Earlier today Randolph wrote a thread on Twitter outlining some of the traits that make him the person he is. A lot of what he says in the thread I can relate to, given that we are both autistic, though to a different degree. Like Randolph, I cannot stand crowds for extended periods of time. Unfettered noise puts me on edge. People I don't know are not allowed to touch me. And, while I may not (consciously) stim, he and I both have a great appreciation for fast software and powerful databases.
I've met a lot of people over the years who view autism as a problem. While it can certainly affect how someone lives their life, many people on the scale are incredibly creative and resourceful. Randolph says he can spend an inordinate amount of time on solving problems correctly or mundane tasks and I fail to find fault with this particular trait.
While many people may not enjoy fixing corrupted databases, alphabetizing CD collections, or making sure that all of the pens in the box1 are functional every few weeks, these tasks can bring a great feeling of accomplishment. At the end of the day we can look back and say "Yes, I completed this thing!" and feel happy about it, no matter how silly. Heck, this is how I feel every time I clean the house or wash the dishes. I can look and see that something trivially important is done, and that it's done the way I want it to be.
Silly? Perhaps. But sometimes it's this sort of silliness that can save others a great deal of hassle.
This joy of doing things correctly can be a great benefit to people who otherwise wouldn't identify a problem exists or couldn't care less about an issue. In the corporate world, there are lots of opportunities for someone who is very effective at auditing, verifying, or otherwise poking holes in processes that many people do a thousand times a week without ever once questioning. It's because of this terrible habit that I was able to move out of the classroom and into a development role at the day job, and it's because of this terrible habit that I've often fought with people about what sort of data is not allowed in "my" database. Many people will look for the easy way out, whereas an autistic person would stand back and say "Wait a minute, if we go through the pain now, we can reap great rewards later."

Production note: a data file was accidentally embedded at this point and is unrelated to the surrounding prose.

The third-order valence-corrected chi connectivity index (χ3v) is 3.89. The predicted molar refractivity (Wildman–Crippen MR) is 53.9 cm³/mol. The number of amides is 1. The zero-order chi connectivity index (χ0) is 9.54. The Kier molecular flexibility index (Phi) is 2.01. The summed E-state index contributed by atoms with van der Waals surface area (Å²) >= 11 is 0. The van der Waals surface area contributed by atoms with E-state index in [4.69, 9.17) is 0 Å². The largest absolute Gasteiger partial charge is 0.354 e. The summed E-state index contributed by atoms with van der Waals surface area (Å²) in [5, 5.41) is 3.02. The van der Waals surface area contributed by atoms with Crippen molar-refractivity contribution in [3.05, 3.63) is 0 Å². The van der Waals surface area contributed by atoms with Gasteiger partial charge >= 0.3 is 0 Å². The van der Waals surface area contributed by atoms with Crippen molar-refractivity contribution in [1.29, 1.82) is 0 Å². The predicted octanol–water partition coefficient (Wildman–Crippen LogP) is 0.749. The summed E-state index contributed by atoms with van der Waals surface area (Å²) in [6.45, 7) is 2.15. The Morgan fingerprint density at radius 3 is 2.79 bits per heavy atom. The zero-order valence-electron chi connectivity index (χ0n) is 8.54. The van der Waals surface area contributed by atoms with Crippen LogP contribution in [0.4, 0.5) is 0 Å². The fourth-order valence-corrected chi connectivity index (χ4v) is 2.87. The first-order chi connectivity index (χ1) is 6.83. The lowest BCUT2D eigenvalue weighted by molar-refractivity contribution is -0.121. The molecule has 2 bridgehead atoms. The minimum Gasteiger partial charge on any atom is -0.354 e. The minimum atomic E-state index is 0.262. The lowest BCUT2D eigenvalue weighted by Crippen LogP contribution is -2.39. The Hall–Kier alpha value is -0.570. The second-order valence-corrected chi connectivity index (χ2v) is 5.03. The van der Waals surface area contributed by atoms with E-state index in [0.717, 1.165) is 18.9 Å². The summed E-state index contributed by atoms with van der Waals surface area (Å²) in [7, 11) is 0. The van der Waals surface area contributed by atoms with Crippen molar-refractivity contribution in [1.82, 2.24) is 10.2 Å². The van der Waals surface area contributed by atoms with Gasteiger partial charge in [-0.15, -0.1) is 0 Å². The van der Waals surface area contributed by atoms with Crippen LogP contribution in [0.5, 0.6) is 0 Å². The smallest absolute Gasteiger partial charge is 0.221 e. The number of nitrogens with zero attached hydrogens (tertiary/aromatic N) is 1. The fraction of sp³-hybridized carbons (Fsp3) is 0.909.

The same thing can be seen in the entertainment industry time and again. Music, movies, animation, dance, and just about any creative outlet has a core group of people who are so single-mindedly focused on their passion that all of the neurotypical people they work with can do what they do, but do it better. This isn't to say that "normal" people are nothing without autistic people to support them, of course. Such a sweeping statement would be stupid. The pattern we can see, though, is that when groups of people with different neuro processes get together, wonderful things are possible.
Randolph isn't ashamed of his autism, and I'm not ashamed of mine. We are who we are. We're (mostly) comfortable with ourselves, too. At the end of the day, this is the most important thing. So long as we're happy with who we are, and so long as we're able to use our abilities in useful ways, the people around us will benefit. This goes for anybody else, too. We can all take our unique skills, our unique perspectives, and our unique talents and put them to use to make something better … even if it's just for the people immediately around us.
I buy boxes of pens, as I go through them so often. Each box contains 20 pens, and I buy both black and blue every six months, red every year. It's almost time to replenish the stock at home …